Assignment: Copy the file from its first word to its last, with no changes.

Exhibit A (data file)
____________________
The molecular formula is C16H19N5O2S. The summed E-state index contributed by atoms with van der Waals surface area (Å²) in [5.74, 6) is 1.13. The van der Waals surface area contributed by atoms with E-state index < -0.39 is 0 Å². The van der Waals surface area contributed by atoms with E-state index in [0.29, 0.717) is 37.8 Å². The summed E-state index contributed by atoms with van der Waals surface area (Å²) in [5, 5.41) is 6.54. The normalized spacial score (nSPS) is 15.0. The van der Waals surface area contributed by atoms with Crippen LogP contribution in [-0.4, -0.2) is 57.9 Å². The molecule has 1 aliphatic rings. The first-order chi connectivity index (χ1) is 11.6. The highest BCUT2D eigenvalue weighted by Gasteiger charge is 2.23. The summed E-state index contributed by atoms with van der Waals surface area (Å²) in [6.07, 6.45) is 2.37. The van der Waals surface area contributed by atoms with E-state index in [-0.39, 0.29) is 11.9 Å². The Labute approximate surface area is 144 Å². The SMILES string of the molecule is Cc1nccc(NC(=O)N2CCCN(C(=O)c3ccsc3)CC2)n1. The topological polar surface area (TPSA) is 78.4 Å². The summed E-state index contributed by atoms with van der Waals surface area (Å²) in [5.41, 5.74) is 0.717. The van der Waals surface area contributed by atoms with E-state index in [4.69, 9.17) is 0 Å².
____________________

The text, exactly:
The molecular formula is C16H19N5O2S. The summed E-state index contributed by atoms with van der Waals surface area (Å²) in [5.74, 6) is 1.13. The van der Waals surface area contributed by atoms with E-state index < -0.39 is 0 Å². The van der Waals surface area contributed by atoms with E-state index in [0.29, 0.717) is 37.8 Å². The summed E-state index contributed by atoms with van der Waals surface area (Å²) in [5, 5.41) is 6.54. The normalized spacial score (nSPS) is 15.0. The van der Waals surface area contributed by atoms with Crippen LogP contribution in [-0.4, -0.2) is 57.9 Å². The molecule has 1 aliphatic rings. The first-order chi connectivity index (χ1) is 11.6. The highest BCUT2D eigenvalue weighted by Gasteiger charge is 2.23. The summed E-state index contributed by atoms with van der Waals surface area (Å²) in [6.07, 6.45) is 2.37. The van der Waals surface area contributed by atoms with E-state index in [-0.39, 0.29) is 11.9 Å². The Labute approximate surface area is 144 Å². The SMILES string of the molecule is Cc1nccc(NC(=O)N2CCCN(C(=O)c3ccsc3)CC2)n1. The topological polar surface area (TPSA) is 78.4 Å². The summed E-state index contributed by atoms with van der Waals surface area (Å²) in [5.41, 5.74) is 0.717. The van der Waals surface area contributed by atoms with E-state index in [4.69, 9.17) is 0 Å².